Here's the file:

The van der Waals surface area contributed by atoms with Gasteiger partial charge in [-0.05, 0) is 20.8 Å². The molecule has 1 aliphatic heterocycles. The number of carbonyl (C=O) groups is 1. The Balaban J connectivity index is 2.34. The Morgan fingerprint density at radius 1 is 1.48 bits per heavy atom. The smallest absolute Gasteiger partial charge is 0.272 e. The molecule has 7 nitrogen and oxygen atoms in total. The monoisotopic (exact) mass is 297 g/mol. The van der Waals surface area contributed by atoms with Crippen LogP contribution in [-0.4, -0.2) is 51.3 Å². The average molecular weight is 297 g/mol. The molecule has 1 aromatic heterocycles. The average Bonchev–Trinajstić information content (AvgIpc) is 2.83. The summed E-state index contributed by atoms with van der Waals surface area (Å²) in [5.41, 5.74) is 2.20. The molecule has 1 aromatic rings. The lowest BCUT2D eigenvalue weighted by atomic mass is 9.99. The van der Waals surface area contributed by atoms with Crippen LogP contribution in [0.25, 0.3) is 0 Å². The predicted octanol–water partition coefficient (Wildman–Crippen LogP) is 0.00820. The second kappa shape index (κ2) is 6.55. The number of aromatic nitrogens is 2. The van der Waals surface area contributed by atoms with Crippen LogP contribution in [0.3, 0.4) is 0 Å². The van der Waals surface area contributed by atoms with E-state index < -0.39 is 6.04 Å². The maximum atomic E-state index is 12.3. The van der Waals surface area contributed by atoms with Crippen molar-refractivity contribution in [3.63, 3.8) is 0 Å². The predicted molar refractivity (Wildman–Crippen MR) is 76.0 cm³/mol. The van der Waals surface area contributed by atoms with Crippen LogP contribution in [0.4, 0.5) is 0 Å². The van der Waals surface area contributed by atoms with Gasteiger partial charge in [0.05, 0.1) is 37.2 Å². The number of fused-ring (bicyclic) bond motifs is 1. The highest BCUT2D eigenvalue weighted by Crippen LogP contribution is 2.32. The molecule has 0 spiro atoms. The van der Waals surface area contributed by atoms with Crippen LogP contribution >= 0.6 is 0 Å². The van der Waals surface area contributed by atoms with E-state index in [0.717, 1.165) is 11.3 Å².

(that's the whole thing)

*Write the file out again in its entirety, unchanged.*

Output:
The van der Waals surface area contributed by atoms with Gasteiger partial charge in [-0.05, 0) is 20.8 Å². The molecule has 1 aliphatic heterocycles. The number of carbonyl (C=O) groups is 1. The Balaban J connectivity index is 2.34. The Morgan fingerprint density at radius 1 is 1.48 bits per heavy atom. The smallest absolute Gasteiger partial charge is 0.272 e. The molecule has 7 nitrogen and oxygen atoms in total. The monoisotopic (exact) mass is 297 g/mol. The van der Waals surface area contributed by atoms with Crippen LogP contribution in [-0.4, -0.2) is 51.3 Å². The average molecular weight is 297 g/mol. The molecule has 1 aromatic heterocycles. The average Bonchev–Trinajstić information content (AvgIpc) is 2.83. The summed E-state index contributed by atoms with van der Waals surface area (Å²) in [5.41, 5.74) is 2.20. The molecule has 1 aromatic rings. The lowest BCUT2D eigenvalue weighted by atomic mass is 9.99. The van der Waals surface area contributed by atoms with Crippen LogP contribution in [0.25, 0.3) is 0 Å². The predicted octanol–water partition coefficient (Wildman–Crippen LogP) is 0.00820. The second kappa shape index (κ2) is 6.55. The number of aromatic nitrogens is 2. The van der Waals surface area contributed by atoms with Crippen LogP contribution in [0.3, 0.4) is 0 Å². The van der Waals surface area contributed by atoms with E-state index < -0.39 is 6.04 Å². The maximum atomic E-state index is 12.3. The van der Waals surface area contributed by atoms with Crippen molar-refractivity contribution in [3.63, 3.8) is 0 Å². The predicted molar refractivity (Wildman–Crippen MR) is 76.0 cm³/mol. The van der Waals surface area contributed by atoms with Crippen LogP contribution in [0.4, 0.5) is 0 Å². The van der Waals surface area contributed by atoms with Gasteiger partial charge in [0.05, 0.1) is 37.2 Å². The number of fused-ring (bicyclic) bond motifs is 1. The highest BCUT2D eigenvalue weighted by Crippen LogP contribution is 2.32. The molecule has 0 spiro atoms. The van der Waals surface area contributed by atoms with Crippen LogP contribution >= 0.6 is 0 Å². The van der Waals surface area contributed by atoms with E-state index in [0.717, 1.165) is 11.3 Å².